Solver: Skylar Tibbits


Many times, the expected way is fine. Not great – but fine. We design for the guys who refuse to accept “fine.”

They’re the solvers – the ones reconsidering the problems that everyone else thought had already been reconciled. They believe there’s always a better way; and driven by curiosity and an inherent passion for the discovery process, they’ll work tirelessly until that better way is achieved.

Skylar Tibbits is that guy. A true pioneer in the field of self-assembly, Skylar's core focus is making sense of the unintuitive. He's already achieved TED-Fellow status (his 2013 TED Talk on 4D printing has over 2 million views) and the Self-Assembly Lab that he founded and directs at MIT continues to push the limits on what's possible with physical materials.

We spent an afternoon with Skylar in the Self-Assembly Lab to learn more about his research and what it means to introduce this fourth dimension – time – to design.

How did you get into self-assembly?

Originally, I was studying architecture. By the time I graduated with a professional degree, so many new software companies were booming and new digital fabrication tools were coming on board. I was getting really into writing code at that point and came to MIT to study design computation, and then I started another masters in computer science and began doing a lot of research with a lab called The Center for Bits and Atoms, which had a DARPA grant for programmable matter. The goal there was to program matter to change shape, property, morph between states, and so on. It soon became apparent that there were ways that physical things could assemble themselves for construction, which then became more focused on materials and passive systems that can transform in shape or property or build themselves.

There was an elegance in writing code and an elegance in running machines to digitally fabricate things, but there was no elegance in construction. It was like brute force, just slamming stuff together. So that’s where self-assembly came from – trying to take on the construction side by helping things in the physical world assemble just as they do in the digital world.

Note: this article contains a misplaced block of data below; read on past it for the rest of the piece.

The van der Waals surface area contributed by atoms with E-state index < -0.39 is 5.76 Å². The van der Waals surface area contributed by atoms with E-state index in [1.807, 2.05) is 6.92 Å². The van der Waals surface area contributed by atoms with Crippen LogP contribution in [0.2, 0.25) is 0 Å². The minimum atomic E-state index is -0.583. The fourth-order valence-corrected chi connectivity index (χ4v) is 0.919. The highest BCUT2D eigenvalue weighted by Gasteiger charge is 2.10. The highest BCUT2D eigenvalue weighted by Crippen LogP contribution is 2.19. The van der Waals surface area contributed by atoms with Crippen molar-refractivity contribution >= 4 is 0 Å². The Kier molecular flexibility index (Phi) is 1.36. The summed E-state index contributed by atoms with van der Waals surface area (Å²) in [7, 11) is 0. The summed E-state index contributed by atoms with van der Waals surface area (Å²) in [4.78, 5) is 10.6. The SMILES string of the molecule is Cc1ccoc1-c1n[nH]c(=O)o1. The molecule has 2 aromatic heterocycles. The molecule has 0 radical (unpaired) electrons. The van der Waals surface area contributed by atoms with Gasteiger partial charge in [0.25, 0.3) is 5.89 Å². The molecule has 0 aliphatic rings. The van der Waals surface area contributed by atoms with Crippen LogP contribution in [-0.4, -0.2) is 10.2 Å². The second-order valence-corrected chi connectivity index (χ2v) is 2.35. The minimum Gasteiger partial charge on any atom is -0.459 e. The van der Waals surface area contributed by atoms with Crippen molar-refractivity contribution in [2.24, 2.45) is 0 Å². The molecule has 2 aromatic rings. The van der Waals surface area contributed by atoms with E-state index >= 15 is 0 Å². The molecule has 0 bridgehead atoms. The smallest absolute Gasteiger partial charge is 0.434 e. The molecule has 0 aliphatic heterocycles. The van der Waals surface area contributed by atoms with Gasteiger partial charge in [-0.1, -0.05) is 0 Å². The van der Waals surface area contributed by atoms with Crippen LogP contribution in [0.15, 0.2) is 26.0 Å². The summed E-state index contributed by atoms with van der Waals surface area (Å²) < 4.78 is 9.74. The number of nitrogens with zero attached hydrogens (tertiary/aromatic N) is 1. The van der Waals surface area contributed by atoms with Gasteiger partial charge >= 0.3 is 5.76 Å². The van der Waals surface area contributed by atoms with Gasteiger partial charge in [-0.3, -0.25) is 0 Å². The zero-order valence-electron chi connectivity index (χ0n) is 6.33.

How did the MIT Self-Assembly Lab come about?

The need really just grew naturally. I was a grad student here, then hired as faculty and was teaching and doing research on a lot of projects, like the self-assembly structures. Interest and commitment around self-assembly grew, and I was able to focus on it full-time. That meant forming a lab, raising money, building a team, and securing space. The lab is now housed here in the International Design Center at MIT, which is home to a number of different labs from different departments all focused on design research. Officially we’re housed under the architecture department – that’s where my appointment is.

What motivates you to solve problems?

I think it relates to how we decide what to work on. From one end of the spectrum, we think about self-assembly as basic or fundamental research. We’re trying learn what’s possible, consider what we don’t know, and figure out how far can we push limits. It starts with asking, “What’s the craziest possible thing we can think of?” or, “What’s the most surprising thing that could ever happen?”. We’ll consider these really far-reaching concepts, then try and pinpoint why they're surprising but also how they're actually possible, and how to tap into that.

On the other end of the spectrum, we work on very applied research, and that tends to be with different companies and industries – from apparel to infrastructure to aviation, furniture, sports cars, and so on. These companies often come to us with challenges which we’ll try to apply technologies toward, or invent new technologies, or develop a roadmap that can take on a certain challenge.

And then a lot of it is about exploring a new space. There are so many technologies we’re working on or are interested in working on, and with which we know we can pave the way in an otherwise unfocused domain.

Is there a sustainability component to all of this? For example, would companies find partnership more attractive because self-assembly has a smaller footprint?